Inhaling food into your lungs -- known as aspiration -- can cause serious complications, especially if you have a condition that makes you aspirate food or fluids on a regular basis. According to an article published in 2011 by "Critical Care Medicine," aspiration is the leading cause of pneumonia in the intensive care unit. A piece of tissue called the epiglottis normally prevents food from entering your lungs by covering your trachea, or windpipe, as you're swallowing. From time to time, you may accidentally take food into your trachea while you're eating. If you're healthy and have a strong immune system, you may not have any complications from an isolated incident.
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Swallowing difficulties, altered cognitive status, an impaired gag reflex or heavy alcohol use may increase your risk of aspiration. Conditions like gastroesophageal reflux disease, which may lead to a narrowing of the esophagus, or food tube, can also make you more likely to aspirate food or fluids. If you have shortness of breath, coughing, wheezing or chest pain after eating, you may have aspirated food. Blockage of a respiratory passage may cause your skin to turn a bluish color due to lack of oxygen. If you have a condition that makes you aspirate small amounts of food or liquid frequently during meals, you may develop a cough with foul-smelling sputum, bad breath, increased swallowing difficulty, fatigue and dizziness.
Food or fluids in your air passages may trigger an inflammatory response as your lungs react to the foreign substance. Fluid may accumulate in your lungs if a passage is blocked. If an infection occurs, you may develop bacterial pneumonia. Having asthma or emphysema may increase your risk of developing pneumonia after aspiration. People who smoke, the elderly and people whose immune systems are weakened by other medical conditions are more susceptible to pneumonia.
Diagnosis and Treatment
Your doctor may be able to tell whether you've developed aspiration pneumonia by listening to your lungs with a stethoscope. He or she may order blood or sputum tests, swallowing evaluations, a chest x-ray or CT scan to check for abnormal areas in your lungs. If you've developed aspiration pneumonia, you may require hospitalization and antibiotics to treat the infection. If you have a solid piece of food lodged in your lungs, you may need to have the object removed with a bronchoscope, an instrument that enters your lungs through your mouth, to retrieve the object.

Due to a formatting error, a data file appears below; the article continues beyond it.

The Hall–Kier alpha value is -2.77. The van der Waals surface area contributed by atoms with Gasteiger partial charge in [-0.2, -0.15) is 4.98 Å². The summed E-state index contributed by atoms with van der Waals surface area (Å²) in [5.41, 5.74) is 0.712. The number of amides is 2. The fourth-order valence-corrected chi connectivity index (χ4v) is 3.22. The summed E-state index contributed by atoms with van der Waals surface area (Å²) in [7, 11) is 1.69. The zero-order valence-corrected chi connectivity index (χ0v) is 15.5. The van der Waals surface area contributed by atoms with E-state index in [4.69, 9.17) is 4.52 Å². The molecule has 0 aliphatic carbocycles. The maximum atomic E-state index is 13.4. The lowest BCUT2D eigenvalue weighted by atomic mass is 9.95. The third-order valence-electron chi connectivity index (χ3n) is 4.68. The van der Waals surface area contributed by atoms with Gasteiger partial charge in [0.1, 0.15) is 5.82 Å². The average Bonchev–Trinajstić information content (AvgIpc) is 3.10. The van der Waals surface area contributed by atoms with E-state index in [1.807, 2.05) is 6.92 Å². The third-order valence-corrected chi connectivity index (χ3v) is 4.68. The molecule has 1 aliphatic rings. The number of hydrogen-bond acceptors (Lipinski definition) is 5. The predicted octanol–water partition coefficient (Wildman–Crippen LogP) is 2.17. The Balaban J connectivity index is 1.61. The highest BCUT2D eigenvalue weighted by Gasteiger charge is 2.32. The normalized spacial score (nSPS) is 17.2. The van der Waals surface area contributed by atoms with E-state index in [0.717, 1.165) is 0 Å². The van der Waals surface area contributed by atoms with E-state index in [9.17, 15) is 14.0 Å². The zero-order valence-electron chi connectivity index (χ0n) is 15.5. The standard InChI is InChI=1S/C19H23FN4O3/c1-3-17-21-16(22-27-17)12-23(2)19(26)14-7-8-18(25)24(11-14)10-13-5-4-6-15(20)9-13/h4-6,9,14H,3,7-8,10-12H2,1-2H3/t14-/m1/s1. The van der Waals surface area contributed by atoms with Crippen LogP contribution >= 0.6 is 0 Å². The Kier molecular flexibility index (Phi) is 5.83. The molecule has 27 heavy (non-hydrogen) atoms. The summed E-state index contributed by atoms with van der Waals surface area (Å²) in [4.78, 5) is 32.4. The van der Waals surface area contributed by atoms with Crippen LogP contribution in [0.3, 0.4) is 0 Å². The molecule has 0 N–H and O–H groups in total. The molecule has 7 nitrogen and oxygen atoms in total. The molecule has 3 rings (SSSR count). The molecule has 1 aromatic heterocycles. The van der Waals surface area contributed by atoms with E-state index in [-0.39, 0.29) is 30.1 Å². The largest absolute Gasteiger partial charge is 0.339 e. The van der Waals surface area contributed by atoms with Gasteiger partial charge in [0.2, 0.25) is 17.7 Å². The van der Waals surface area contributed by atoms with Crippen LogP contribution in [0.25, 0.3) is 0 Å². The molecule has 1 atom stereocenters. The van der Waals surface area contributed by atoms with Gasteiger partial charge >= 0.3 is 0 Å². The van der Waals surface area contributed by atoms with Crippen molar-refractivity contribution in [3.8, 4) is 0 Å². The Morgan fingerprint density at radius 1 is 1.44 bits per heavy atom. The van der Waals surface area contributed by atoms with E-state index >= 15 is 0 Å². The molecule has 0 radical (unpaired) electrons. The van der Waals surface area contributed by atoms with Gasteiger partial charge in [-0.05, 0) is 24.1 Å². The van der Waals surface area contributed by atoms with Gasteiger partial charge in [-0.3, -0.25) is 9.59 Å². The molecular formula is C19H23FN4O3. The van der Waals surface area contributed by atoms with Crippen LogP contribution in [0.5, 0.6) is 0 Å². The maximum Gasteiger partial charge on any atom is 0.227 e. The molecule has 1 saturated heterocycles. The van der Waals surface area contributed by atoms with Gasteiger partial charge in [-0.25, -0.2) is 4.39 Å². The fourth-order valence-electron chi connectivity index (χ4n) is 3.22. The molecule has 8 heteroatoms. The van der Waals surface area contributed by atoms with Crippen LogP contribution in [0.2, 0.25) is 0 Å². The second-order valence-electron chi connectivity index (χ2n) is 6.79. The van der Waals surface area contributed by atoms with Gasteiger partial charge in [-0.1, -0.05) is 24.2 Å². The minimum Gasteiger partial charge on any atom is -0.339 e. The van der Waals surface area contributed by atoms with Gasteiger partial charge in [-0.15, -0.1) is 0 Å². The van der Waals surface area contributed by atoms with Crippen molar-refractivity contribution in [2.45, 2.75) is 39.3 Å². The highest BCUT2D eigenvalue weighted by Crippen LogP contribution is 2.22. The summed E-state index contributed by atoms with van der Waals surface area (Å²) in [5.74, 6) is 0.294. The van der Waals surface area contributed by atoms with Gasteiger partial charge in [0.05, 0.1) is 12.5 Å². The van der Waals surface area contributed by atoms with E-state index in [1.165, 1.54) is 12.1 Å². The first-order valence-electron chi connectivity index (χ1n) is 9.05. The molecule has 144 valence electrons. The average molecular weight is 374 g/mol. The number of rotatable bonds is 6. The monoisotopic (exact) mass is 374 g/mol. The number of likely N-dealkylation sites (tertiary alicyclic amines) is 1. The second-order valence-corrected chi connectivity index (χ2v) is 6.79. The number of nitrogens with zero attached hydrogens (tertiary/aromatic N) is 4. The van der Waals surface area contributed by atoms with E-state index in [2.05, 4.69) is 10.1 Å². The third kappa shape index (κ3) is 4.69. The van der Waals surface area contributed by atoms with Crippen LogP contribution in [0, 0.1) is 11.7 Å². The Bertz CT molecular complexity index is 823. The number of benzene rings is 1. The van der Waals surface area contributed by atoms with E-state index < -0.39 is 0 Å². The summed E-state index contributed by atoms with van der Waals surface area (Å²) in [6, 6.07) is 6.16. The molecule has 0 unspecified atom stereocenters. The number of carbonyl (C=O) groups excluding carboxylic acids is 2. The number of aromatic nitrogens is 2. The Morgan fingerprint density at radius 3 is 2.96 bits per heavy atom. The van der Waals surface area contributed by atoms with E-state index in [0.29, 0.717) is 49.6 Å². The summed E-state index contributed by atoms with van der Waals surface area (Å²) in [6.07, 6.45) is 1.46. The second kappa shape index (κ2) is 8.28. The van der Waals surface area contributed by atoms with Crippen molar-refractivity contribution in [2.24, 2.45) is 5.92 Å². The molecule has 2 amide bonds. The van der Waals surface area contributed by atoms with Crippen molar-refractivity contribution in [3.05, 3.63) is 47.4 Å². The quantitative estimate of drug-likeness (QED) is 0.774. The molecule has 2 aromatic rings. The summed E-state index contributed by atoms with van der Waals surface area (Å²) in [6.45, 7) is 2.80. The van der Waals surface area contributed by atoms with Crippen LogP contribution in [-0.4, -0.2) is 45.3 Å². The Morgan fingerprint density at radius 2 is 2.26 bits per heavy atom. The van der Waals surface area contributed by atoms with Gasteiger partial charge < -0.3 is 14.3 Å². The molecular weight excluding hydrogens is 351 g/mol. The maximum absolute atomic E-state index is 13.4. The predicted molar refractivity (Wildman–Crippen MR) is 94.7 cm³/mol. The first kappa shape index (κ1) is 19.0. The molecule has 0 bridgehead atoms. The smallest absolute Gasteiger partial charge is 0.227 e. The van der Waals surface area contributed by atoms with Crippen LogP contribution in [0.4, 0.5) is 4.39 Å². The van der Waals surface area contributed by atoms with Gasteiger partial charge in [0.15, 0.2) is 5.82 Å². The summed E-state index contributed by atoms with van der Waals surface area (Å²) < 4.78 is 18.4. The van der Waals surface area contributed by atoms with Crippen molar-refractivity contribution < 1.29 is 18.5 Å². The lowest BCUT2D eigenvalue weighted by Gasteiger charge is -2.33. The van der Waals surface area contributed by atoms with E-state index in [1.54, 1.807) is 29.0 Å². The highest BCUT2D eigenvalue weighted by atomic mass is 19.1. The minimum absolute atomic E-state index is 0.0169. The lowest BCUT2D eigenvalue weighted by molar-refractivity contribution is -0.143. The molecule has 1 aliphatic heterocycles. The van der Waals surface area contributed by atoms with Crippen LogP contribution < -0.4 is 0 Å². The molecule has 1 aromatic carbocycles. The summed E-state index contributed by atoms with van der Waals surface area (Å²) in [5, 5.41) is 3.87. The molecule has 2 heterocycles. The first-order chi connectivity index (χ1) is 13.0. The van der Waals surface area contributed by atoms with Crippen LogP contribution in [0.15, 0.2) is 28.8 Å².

To avoid inhaling food into your lungs, take small bites, chew your food thoroughly and avoid talking or laughing while you're chewing. If you have consistent difficulty swallowing solid foods, your doctor may recommend a soft diet or a liquid diet to maintain your nutritional intake while minimizing your risk of aspiration. A gurgling sound when you're eating, pain while swallowing or having a sense that something is stuck in your throat after a meal may indicate that you're aspirating. If you have symptoms of aspiration, consult your doctor about dietary changes that may reduce your risk of pneumonia or other complications.
Is this an emergency? If you are experiencing serious medical symptoms, please see the National Library of Medicine’s list of signs you need emergency medical attention or call 911.